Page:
More thoughts on the game…. The Springbok backs were good on defence yet wasted a few opportunities on attack that they cannot afford against the All Blacks. Fourie du Preez, learnt the hard way to play to the whistle and not trust a Frenchman… Percy was excellent in the kicking department, a totally unexpected performance and as a critique of his play in the past, it came as a pleasant surprise – why go to Wales of all places to learn all that Percy? Marius Joubert, tackled and tackled and grubbered away possession, hopefully he will resort back to the lethal attacking weapon with the pressure of dealing with BOD out of the way. It was however a brilliant tussle but the crown as the best outside centre in rugby remains firmly on the blond streaked locks of the Irishman. Well done Breytie you are playing like a 40 something test veteran should.
England. A lot has been said of this game in the press and a lot of nonsense has emanated regarding the sending off of Shaw. Rugby is a physical game but it is a game with rules, playing the man and especially foul play is not condoned and the way Kaplan dealt (not) with it the previous week, in a way, set the path for an English performance they can hang their heads in shame for. If a few yellow cards were handed out the previous week and suspension followed, the offending parties would have been wary to attempt the same kind of skullduggery we saw in the first ten minutes. Clive and his team need to take a good look at themselves. After attending the Springboks match at Twickenham in 2002 and the after-match press conference, all one can say to that condescending hypocrite (Sir Clive) is that, that is what teams resort to when they are outclassed, outskilled and outplayed. The wheel always turns.
Saturday, the Springboks take on a very adventurous Wales and this will be a far difficult game to deal with than the Irish. The Welsh will avoid the set pieces where possible to negate Springbok strength and attack with every piece of possession; this will demand different skills from the young Springboks and especially from captain Smit. He needs to assert his influence over the game and ensure the Springboks do not resort to a free for all as that would be the Welsh objective. They succeeded in doing that to the All Blacks at the World Cup and almost scored a brilliant victory, so Springboks be warned!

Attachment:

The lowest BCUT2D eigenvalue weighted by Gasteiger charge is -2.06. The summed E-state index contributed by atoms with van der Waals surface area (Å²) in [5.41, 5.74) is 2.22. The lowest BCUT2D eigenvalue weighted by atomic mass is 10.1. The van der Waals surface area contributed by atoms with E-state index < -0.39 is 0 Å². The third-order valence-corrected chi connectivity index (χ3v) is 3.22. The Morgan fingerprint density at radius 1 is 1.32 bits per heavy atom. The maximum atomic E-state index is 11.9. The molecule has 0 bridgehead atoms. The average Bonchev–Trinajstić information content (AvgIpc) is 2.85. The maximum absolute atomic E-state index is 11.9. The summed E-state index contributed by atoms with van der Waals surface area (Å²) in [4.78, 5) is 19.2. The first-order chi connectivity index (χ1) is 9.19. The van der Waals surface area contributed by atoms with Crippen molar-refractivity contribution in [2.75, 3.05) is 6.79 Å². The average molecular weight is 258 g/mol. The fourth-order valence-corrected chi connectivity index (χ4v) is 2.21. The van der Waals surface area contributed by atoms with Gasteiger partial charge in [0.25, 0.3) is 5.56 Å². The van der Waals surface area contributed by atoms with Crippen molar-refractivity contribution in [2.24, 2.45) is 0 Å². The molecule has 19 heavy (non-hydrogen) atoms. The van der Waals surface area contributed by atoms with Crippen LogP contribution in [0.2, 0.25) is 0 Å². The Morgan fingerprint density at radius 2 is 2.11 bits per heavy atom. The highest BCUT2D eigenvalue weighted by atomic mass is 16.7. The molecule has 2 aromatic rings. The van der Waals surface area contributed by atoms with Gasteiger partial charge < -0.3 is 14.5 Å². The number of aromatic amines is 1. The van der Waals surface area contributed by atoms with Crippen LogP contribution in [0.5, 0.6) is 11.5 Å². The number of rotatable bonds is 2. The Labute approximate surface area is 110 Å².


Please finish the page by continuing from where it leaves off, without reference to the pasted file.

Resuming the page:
Australia face England and this supporter will definitely be backing George and his boys and they might need it. The Australians have not yet kicked into gear and with a lot of pride at stake will feel massive pressure to beat this England team. If they stick to rugby and get their brilliant phased play going, they are virtually unstoppable but they need to front up in the forwards and here they might lack in personnel to do so.
Enjoy yet another fantastic weekend of test rugby and to all those golf fans, did it not break your heart to see Mickleson three put the 17th? Not!
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|Blitzed by Desmond Organ|